Free but still seeking justice

April 29, 2009

Twenty years ago in April, the Central Park Jogger case grabbed headlines and intensified the law-and-order frenzy promoted by politicians and the media.

After the rape of a woman in New York City's Central Park, the media filled the airwaves with allegations about "wilding"--senseless acts of terror supposedly committed by packs of Black and Latino youth against respectable citizens. Five young African American men were arrested in the jogger case--Antron McCray, Kevin Richardson, Yusef Salaam, Raymond Santana and Kharey Wise, later known as the "Central Park Five."

They became the face of the panic. Multimillionaire Donald Trump took out newspaper ads calling for the reinstatement of the death penalty as punishment in the Central Park jogger case.

But the five were entirely innocent. They were fully exonerated only in 2002 when another man, Matias Reyes, confessed to the crime, and DNA evidence confirmed him as the attacker. All five lost years of their lives in jail.

Yusef Salaam is known today as an outspoken activist--not just around his own case, but against the death penalty and what he calls the "criminal system of injustice." On the 20th anniversary of his arrest, he spoke to Ben Davis about the case and the struggle he's a part of today.

IT'S BEEN 20 years since you were picked up for a crime that you didn't commit. I've heard you say that you were a "modern-day Scottsboro boy." Why do you think that there was such a witch-hunt around the case of the "Central Park Five?"

ONE THING about the "Central Park Jogger" case--which became the "Central Park Five" case--is that it was such a horrible crime that, in the city's rush to judgment, they made a lot of mistakes. And, in my interpretation, they kind of glossed over those mistakes, because they thought they had who they wanted.

In terms of the Scottsboro Boys case--that was a case that happened in 1931 in Alabama. They made a rush to judgment because a white woman said that she was raped by some Black guys. They came to find out that she actually wasn't raped by them.

Unfortunately, in our case, this is a woman who actually was raped--and the DNA evidence proves that the real perpetrator was Matias Reyes.

THESE DAYS even the Daily News is running sympathetic stories about you. But in the original case, the media played a big role in whipping up hysteria. What was the role of the media in your case?

Yusef Salaam
Yusef Salaam

I DON'T think I really became savvy to what the media's role is, what the media's role was and what the media's role always has been, until I became a little older.

I appreciate it looking back now. There was a courtroom artist who made an apology in one of these books [on the case]. He or she said they felt like they played a role in convicting us, and the role that they played was in depicting us in the worst possible fashion. You know, they can make you look like either a demon or an angel.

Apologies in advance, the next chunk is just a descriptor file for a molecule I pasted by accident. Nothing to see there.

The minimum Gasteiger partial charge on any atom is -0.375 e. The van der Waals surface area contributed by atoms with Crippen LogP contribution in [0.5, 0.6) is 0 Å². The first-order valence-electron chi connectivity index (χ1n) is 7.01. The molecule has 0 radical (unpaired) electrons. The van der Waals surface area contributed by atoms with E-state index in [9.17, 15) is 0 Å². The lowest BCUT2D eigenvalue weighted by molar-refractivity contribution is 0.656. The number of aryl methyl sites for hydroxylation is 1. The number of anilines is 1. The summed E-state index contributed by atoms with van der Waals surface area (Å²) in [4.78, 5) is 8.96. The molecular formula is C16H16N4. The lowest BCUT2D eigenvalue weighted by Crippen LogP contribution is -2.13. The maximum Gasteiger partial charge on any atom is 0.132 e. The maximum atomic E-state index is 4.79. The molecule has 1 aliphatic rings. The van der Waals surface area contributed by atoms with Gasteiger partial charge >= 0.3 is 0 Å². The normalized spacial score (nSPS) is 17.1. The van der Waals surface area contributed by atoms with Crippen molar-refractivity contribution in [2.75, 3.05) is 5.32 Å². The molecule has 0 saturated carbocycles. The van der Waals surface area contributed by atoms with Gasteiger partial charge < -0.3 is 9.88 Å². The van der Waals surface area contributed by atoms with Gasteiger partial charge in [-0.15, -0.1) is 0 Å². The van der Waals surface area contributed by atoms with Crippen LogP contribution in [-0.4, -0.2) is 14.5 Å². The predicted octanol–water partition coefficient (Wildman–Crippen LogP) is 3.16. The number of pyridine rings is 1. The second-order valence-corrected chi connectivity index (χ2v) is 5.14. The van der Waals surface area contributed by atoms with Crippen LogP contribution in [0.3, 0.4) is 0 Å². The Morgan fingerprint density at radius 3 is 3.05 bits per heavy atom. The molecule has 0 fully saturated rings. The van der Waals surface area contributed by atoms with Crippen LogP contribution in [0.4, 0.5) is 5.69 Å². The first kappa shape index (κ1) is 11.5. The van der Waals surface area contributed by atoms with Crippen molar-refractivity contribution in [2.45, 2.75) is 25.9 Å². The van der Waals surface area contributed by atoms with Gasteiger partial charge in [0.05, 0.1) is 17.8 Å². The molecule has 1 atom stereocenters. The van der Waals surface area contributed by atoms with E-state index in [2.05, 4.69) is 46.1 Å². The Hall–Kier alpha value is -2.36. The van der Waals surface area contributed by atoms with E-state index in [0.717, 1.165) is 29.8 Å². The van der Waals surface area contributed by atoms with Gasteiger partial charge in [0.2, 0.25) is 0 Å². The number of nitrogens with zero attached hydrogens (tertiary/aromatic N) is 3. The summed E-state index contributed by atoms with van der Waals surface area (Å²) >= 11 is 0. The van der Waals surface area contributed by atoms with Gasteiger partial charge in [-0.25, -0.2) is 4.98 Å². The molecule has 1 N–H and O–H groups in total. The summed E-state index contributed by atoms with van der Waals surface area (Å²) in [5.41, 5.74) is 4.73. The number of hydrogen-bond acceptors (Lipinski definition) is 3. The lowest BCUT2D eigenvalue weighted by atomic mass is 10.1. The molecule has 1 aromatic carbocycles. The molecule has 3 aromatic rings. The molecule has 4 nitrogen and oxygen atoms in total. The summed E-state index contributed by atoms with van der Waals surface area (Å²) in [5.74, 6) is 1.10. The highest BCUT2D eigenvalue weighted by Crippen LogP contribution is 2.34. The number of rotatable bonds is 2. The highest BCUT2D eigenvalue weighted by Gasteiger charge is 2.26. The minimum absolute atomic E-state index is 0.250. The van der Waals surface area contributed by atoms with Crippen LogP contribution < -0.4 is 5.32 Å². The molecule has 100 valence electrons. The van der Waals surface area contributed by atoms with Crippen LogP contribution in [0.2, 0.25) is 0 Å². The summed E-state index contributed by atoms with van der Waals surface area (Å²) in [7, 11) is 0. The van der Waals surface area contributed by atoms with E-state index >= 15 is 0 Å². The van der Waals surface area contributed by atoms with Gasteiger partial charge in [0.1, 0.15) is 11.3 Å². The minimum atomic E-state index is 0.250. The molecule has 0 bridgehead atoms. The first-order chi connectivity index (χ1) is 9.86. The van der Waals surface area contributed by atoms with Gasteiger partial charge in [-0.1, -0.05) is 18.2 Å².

In our cases, they made us look like the worst of the worst, which made it easier for the public to accept that we were who they wanted us to be. They can make people think that these people are animals, or these people are roaches that need to be stepped on and disposed of--the media can convey that message.

Every time you turn on the news or read the newspaper, you feel like you are reading the real deal. It's unfortunate that a lot of time stories are greatly skewed, because of the ultimate ends that they are trying to accomplish.

YOU'VE NEVER been compensated for the years you lost in jail. I was at City Hall today when your mother and many others were calling for compensation for the Central Park Five. Can you talk about what your fight has been since you were exonerated and what you're asking for?

WELL, I think individually, the amounts are something like $50 million--$50 million each. It's more than that when you take into account the lawsuits of the families as well, the parents that were involved, the siblings that were involved, the loss of familiarity.

Kharey Wise was at the demonstration. He lost 13 years of his life. He didn't have the same family communication that I had. They didn't come up as often because he was so far away.

With me, I had a little bit more of that family communication. But I was also away from my family. So I'm growing up, so to speak--I don't necessarily want to say in a vacuum, but in the isolation that is prison, that world within a world.

Kharey Wise is looking for a job. He's a grown man; he's older than I am. He's looking to support himself. He's still living with his parents, and it's very difficult, because when you become an adult, you want to do adult things--whether that means providing for yourself or moving on with your life or creating a family of your own. And when you can't do that, it's very hard and saddening.